Change page style: 

GNIRS Recovery

May 15, 2007

[GNIRS logo]

GNIRS being hoisted at Gemini South.





Special Call for Proposals at Gemini South to fill GNIRS Bright Time

GNIRS: What Happened

At the end of April, GNIRS was warmed up for routine cold head service. In the process of servicing the cold heads, the fast warm-up system and vacuum pumps were left on over the weekend; this has always been the normal operating procedure.

The GNIRS fast warm-up system has been used on the order of a dozen times without incident. The system has a completely independent controller that shuts off power to the heater resistors when the temperature set point is reached. It is independent of all other Gemini and GNIRS software. For some unknown reason the controller failed, resulting in continuously heating GNIRS until it reached temperatures near 200° C for an undetermined period of time. The fast warm-up system did not have thermal fuses or circuit breakers.

When Gemini staff arrived on Monday, they recognized there was a problem and shut the heaters off. They then allowed GNIRS to passively cool for several days with the pumps running. After the instrument had cooled, the dewar was opened and the main components inspected by a team of Gemini engineers and scientists. The “Phase 1” assessment was carefully planned with input from the NOAO staff that built GNIRS.

After the initial inspection, it was obvious that some components were damaged, but many were clearly fine. Interestingly, vaporized plastic and resin condensed on the window, the outer vacuum jacket and radiation shields, which were the coolest parts (near ambient temperatures). Much of the interior was relatively clean of condensation.

In summary, the science detector, detector mount*, OIWFS detector*, fiberglass struts, plastic delrin spacers, filters*, window* and some sensor diodes were damaged. Asterisks indicate components for which spares are presently available.

The dewar and optical bench, most mechanisms, wiring, motors and electronics appear to be okay. As of May 11, we are still uncertain about the status of the gratings, the optical coatings and surfaces of the diamond turned mirrors, the cold head displacers, and the slit mechanism (delrin). These will be inspected in detail shortly.

Contamination on the inside of the window was an early indication that all was not well in the dewar.

GNIRS suffered some structural damage to the fiberglass struts that support the full weight of the optical bench.

The fiberglass resin did not survive the baking and some of the struts cracked or broke.

As the engineers looked deeper, the full extent of the damage started to become apparent.

Everything with a low melting point melted.

In particular, the delrin plastic spacers used in filter wheels and lens assemblies melted, and will need to be replaced. The filters and possibly some other optics may need to be cleaned or re-polished and re-coated, or replaced if necessary.

Unfortunately, the science detector was lost. Note the holes in the InSb Aladdin 3 detector—a close inspection shows the bump bonds and MUX underneath. Indium has a low melting point, and the array was damaged beyond repair.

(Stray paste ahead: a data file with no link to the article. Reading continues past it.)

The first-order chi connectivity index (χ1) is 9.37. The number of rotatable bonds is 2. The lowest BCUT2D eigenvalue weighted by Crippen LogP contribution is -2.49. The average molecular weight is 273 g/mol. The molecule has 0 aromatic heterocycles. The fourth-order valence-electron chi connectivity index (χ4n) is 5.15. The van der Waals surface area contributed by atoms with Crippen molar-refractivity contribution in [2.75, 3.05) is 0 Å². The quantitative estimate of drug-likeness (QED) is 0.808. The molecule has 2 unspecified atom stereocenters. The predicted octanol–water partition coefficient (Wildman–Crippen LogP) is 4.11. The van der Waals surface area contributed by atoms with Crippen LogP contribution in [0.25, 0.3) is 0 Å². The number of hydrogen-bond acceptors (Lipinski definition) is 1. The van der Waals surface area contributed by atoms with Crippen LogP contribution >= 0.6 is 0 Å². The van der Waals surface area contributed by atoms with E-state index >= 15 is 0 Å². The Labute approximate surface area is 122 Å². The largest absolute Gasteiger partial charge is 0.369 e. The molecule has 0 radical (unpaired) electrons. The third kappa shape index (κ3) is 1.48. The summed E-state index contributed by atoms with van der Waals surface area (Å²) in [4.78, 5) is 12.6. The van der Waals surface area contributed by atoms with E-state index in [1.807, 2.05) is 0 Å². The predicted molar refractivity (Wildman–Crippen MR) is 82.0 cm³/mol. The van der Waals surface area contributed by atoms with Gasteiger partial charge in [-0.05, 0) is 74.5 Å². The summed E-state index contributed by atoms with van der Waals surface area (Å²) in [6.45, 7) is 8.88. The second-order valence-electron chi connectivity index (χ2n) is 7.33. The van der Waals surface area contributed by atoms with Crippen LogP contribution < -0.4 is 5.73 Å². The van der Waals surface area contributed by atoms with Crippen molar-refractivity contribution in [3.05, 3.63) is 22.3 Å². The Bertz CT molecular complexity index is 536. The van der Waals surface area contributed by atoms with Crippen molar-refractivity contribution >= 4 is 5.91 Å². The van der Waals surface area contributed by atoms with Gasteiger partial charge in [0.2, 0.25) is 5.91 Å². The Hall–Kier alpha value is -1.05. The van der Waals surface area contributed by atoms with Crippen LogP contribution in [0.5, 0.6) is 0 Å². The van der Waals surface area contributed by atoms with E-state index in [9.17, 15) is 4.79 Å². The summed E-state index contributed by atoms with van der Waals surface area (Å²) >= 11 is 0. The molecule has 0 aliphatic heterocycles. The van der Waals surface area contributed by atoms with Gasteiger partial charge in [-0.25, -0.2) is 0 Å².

Indium is used to bump-bond the InSb detector to the underlying Si multiplexer. Indium is also used as an electrical insulator connecting the cold strap to the detector mount.

The wiring, connectors, and insulation all appear to have survived.

GNIRS: The Next Phase

We are now entering the second phase of damage assessment, including testing all the motors and wiring. We are also testing possible techniques for cleaning the optics and other surfaces. The composition of the residue is being identified at a lab in Santiago. We are carefully examining everything in greater detail and looking into procuring replacement parts, including a new Aladdin array. To help us with the full assessment, Jay Elias (the GNIRS PI, NOAO) and John White (Gemini-North instrumentation engineer) have been on Cerro Pachón working with the Gemini-South team of engineers.

GNIRS: Recovery Plan

Once we have a full assessment of the damage, we will know what work needs to be done to bring GNIRS back to full functionality. At that point we will decide where to perform the work, and whose help will be needed to do it. It is worth emphasizing that GNIRS is not lost—the vast majority of its parts are fine. The work to fix GNIRS will be significant, though, and it will take several months. At a minimum, we will need to rebuild the fiberglass supports and reassemble the instrument. We will need to inspect the cooling systems. Some of the optics will need to be cleaned, and some may require re-polishing and re-coating. All the optics will have to be realigned and the mechanisms tested. A new array will be installed, tested, and characterized. Finally, we will recommission GNIRS on the telescope.

Gemini’s multi-instrument queue provides flexibility in dealing with the temporary loss of GNIRS. An agreement with NOAO to leave Phoenix at Gemini for the rest of 2007 is being negotiated. A special call for proposals was issued inviting proposals for additional bright-time programs using GMOS, T-ReCS and Phoenix. NICI commissioning is under way now, and the NICI campaign may begin in 2007B when NICI commissioning is complete. These will all be important steps to insure that the full scientific potential of the telescope is met while this unfortunate setback with GNIRS is fixed. GNIRS is one of our most important facility instruments, and we are optimistic about getting it back on line as soon as practical.

GNIRS has been a very productive instrument and has produced some excellent science as indicated by the following links:


We will make every effort to bring GNIRS back to science operations in a timely manner.